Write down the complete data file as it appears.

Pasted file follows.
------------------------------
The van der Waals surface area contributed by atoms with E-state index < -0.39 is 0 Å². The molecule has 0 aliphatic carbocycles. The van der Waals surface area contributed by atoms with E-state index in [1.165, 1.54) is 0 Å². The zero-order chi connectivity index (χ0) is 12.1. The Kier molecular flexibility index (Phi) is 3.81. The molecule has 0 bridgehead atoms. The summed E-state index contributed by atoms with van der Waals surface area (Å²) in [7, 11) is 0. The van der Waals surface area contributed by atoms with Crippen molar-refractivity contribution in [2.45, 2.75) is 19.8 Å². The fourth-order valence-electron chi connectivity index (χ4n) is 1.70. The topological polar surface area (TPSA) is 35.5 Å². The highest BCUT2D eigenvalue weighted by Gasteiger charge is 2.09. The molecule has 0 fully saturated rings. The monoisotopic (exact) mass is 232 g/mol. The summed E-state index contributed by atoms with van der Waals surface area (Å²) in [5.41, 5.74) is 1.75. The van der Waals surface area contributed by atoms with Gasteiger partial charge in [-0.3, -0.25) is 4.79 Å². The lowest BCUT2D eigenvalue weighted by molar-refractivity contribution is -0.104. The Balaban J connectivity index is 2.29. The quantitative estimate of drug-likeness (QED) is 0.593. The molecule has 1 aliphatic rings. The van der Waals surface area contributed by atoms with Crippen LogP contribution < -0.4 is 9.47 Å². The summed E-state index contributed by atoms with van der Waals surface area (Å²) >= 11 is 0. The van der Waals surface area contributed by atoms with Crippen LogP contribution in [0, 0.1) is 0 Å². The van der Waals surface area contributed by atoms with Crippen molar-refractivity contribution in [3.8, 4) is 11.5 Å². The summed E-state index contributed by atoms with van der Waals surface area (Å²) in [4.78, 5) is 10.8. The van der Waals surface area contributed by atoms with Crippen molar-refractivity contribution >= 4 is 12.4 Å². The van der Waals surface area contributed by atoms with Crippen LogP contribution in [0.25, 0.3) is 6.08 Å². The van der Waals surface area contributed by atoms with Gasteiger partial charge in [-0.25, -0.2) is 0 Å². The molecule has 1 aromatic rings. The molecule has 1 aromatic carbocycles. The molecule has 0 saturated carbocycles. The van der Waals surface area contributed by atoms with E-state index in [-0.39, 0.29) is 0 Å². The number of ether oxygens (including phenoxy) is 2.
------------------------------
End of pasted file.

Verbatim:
The van der Waals surface area contributed by atoms with E-state index < -0.39 is 0 Å². The molecule has 0 aliphatic carbocycles. The van der Waals surface area contributed by atoms with E-state index in [1.165, 1.54) is 0 Å². The zero-order chi connectivity index (χ0) is 12.1. The Kier molecular flexibility index (Phi) is 3.81. The molecule has 0 bridgehead atoms. The summed E-state index contributed by atoms with van der Waals surface area (Å²) in [7, 11) is 0. The van der Waals surface area contributed by atoms with Crippen molar-refractivity contribution in [2.45, 2.75) is 19.8 Å². The fourth-order valence-electron chi connectivity index (χ4n) is 1.70. The topological polar surface area (TPSA) is 35.5 Å². The highest BCUT2D eigenvalue weighted by Gasteiger charge is 2.09. The molecule has 0 fully saturated rings. The monoisotopic (exact) mass is 232 g/mol. The summed E-state index contributed by atoms with van der Waals surface area (Å²) in [5.41, 5.74) is 1.75. The van der Waals surface area contributed by atoms with Gasteiger partial charge in [-0.3, -0.25) is 4.79 Å². The lowest BCUT2D eigenvalue weighted by molar-refractivity contribution is -0.104. The Balaban J connectivity index is 2.29. The quantitative estimate of drug-likeness (QED) is 0.593. The molecule has 1 aliphatic rings. The van der Waals surface area contributed by atoms with Crippen LogP contribution < -0.4 is 9.47 Å². The summed E-state index contributed by atoms with van der Waals surface area (Å²) >= 11 is 0. The van der Waals surface area contributed by atoms with Crippen LogP contribution in [0, 0.1) is 0 Å². The van der Waals surface area contributed by atoms with Crippen molar-refractivity contribution in [3.8, 4) is 11.5 Å². The summed E-state index contributed by atoms with van der Waals surface area (Å²) in [4.78, 5) is 10.8. The van der Waals surface area contributed by atoms with Crippen molar-refractivity contribution >= 4 is 12.4 Å². The van der Waals surface area contributed by atoms with Crippen LogP contribution in [0.25, 0.3) is 6.08 Å². The van der Waals surface area contributed by atoms with Gasteiger partial charge in [-0.25, -0.2) is 0 Å². The molecule has 1 aromatic rings. The molecule has 1 aromatic carbocycles. The molecule has 0 saturated carbocycles. The van der Waals surface area contributed by atoms with E-state index in [-0.39, 0.29) is 0 Å². The number of ether oxygens (including phenoxy) is 2.